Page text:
Here the camera’s dynamic range and light sensitivity will be key factors. Camera systems should also be equipped with wireless communications - ideally 4G (backed up by 3G or Wi-Fi) mobile connectivity - to alert staff and check databases.
Once out on the highways, Brazil’s roads are not always friendly to foreign drivers - carjackings are common, cars frequently fail compliance tests and crash rates are high. Its car-theft statistics state 14 in every 1,000 cars are stolen and Secured By Design ranks the country bottom of 34 major economies.
Ensuring cars on Brazil’s roads are both road-legal and being driven appropriately has been a priority for the police force in the run-up to the Games (and also the 2014 Football World Cup), with Brazil’s FiscalTech developing a hand-held ANPR system for the force. This system combines ANPR image analysis software and processor, with a high-resolution/wide-field-of-view camera, laser speed detection, GPS location and wireless connectivity to detect, extract and cross-check license plate details, car colour and type against the force’s database.
It can cover up to four lanes on a highway to monitor traffic volumes and detect speeding infringements, stolen, non-roadworthy, untaxed or false-plated vehicles.
Similar systems using pole-mounted cameras from NDI Recognition Systems were (and are still) used throughout London since 2002 to protect high-risk targets - including the 2012 Games. Greater Manchester Police also use the system which it describes as ‘an invaluable tool’. It said that by denying criminals the use of the road, the police will be better able to enforce the law, prevent crime and detect offenders. ANPR can also assist casualty reduction by removing unsafe vehicles and drivers from our roads.
All short-term major events – such as the Olympics, the Tour de France or an F1 Grand Prix - cause disruption for people living or working near the venues. ANPR - with cameras placed along key routes - systems can help identify journey times and direct traffic accordingly.
Enlargement of Rio's metro system is unlikely to be finished in time for the Games.
The cost of travel time systems has also dropped in recent years with the rise of Bluetooth in cars, which emits a unique identifier and allows more frequent (albeit slightly less reliable) identifications to be made along the routes. I’m told by Abstract Computing, which implements such systems, that Bluetooth sensing alone delivers a detection rate of approximately 70%, and by combining this into the system the more expensive ANPR cameras only need to be use for confirmation at key points.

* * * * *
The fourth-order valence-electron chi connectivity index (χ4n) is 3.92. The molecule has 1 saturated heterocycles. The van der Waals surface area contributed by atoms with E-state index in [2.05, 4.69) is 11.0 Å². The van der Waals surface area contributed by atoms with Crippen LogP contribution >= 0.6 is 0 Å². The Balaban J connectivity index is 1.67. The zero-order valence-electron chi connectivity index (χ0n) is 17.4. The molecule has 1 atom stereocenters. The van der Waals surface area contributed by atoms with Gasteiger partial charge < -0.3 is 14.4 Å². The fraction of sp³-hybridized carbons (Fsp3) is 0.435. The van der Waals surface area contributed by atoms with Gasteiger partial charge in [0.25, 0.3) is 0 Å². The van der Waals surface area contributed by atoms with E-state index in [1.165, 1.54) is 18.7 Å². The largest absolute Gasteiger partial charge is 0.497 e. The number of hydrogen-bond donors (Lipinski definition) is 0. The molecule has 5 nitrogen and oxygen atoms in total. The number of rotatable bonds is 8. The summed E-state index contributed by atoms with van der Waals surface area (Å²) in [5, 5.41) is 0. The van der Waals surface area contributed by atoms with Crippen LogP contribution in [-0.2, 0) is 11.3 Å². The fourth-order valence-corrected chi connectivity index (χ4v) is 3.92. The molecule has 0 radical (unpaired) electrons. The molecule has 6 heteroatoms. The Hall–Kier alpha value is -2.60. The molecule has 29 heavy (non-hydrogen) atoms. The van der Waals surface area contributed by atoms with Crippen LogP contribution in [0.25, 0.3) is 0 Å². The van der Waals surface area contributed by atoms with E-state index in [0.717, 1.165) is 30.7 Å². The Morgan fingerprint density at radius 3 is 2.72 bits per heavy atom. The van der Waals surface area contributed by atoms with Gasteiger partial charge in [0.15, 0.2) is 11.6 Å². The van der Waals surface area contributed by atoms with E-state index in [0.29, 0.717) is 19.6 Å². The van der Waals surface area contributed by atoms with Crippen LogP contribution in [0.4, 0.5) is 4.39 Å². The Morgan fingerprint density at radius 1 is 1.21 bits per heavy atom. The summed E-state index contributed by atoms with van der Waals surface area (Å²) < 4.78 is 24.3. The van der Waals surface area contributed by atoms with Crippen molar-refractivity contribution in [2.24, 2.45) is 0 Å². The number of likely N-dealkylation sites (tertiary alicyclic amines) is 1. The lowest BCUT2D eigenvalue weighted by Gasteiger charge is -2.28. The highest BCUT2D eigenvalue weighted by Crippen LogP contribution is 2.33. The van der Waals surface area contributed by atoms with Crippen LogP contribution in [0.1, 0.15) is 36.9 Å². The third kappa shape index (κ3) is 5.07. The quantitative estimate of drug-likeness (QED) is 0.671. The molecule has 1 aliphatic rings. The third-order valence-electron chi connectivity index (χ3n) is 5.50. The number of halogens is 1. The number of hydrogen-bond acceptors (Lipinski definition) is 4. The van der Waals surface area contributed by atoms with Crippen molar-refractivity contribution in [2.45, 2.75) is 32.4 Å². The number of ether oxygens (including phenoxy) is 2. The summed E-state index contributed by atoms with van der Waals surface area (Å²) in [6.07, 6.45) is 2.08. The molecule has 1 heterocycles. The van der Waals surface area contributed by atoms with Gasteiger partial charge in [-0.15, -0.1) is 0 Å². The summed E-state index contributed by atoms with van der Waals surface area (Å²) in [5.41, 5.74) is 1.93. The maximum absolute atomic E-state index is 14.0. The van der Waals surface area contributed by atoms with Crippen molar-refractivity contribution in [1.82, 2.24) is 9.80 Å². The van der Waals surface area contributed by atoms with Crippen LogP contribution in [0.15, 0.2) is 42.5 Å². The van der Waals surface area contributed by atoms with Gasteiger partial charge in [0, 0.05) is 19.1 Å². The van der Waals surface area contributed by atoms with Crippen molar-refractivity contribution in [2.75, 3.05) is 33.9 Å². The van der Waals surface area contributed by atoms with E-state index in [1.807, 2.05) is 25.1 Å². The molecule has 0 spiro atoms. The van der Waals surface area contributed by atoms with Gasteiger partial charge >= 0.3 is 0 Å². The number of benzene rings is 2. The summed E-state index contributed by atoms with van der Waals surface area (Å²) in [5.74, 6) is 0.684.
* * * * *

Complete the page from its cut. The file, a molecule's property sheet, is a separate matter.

A key legacy pledge in Rio’s bid to stage the Olympics was to develop the metro system and reduce the pressure on its over-congested road network – however this is unlikely to be achieved in time for the Games. This inevitably means even greater pressure will be placed on the existing metro network due to the Games-related influx, so controlling passenger numbers entering the stations at peak times will be essential.
Some systems integrators are beginning to deploy networks of cameras that can recognise and track people in a subway network (although such systems are still in their infancy and probably not available for Rio). When a person enters the station they are spotted by one of the cameras and their face’s key features are logged in a process called face profiling. By linking all of the station’s cameras together, the software is able to track individuals through to the train and log the time it takes. It does this in addition to counting the number of people entering the station and, when necessary, it can highlight to station staff the need to ask travellers to wait at safe points in order to prevent overcrowding.
Rather than needing to undertake full facial recognition, facial profiling only needs to track key features to enable such an application but these are still very demanding applications requiring the full capability of the latest 4k cameras. Processing this amount of data remains a challenge, especially at stations like Gare du Nord in Paris which have multiple entry points and even more crossing corridors that greatly increase in the number of linked cameras and therefore an exponential rise in the amount of data being analysed. But these systems will be available soon.
It’s too late to implement all this for Rio, but will be interesting to see what the planners implement for Tokyo 2020 and what other advances will have been made by then.
- ABOUT THE AUTHOR: Stephane Clauss is an expert in machine vision-based intelligent transport systems at Sony Image Sensing Solutions.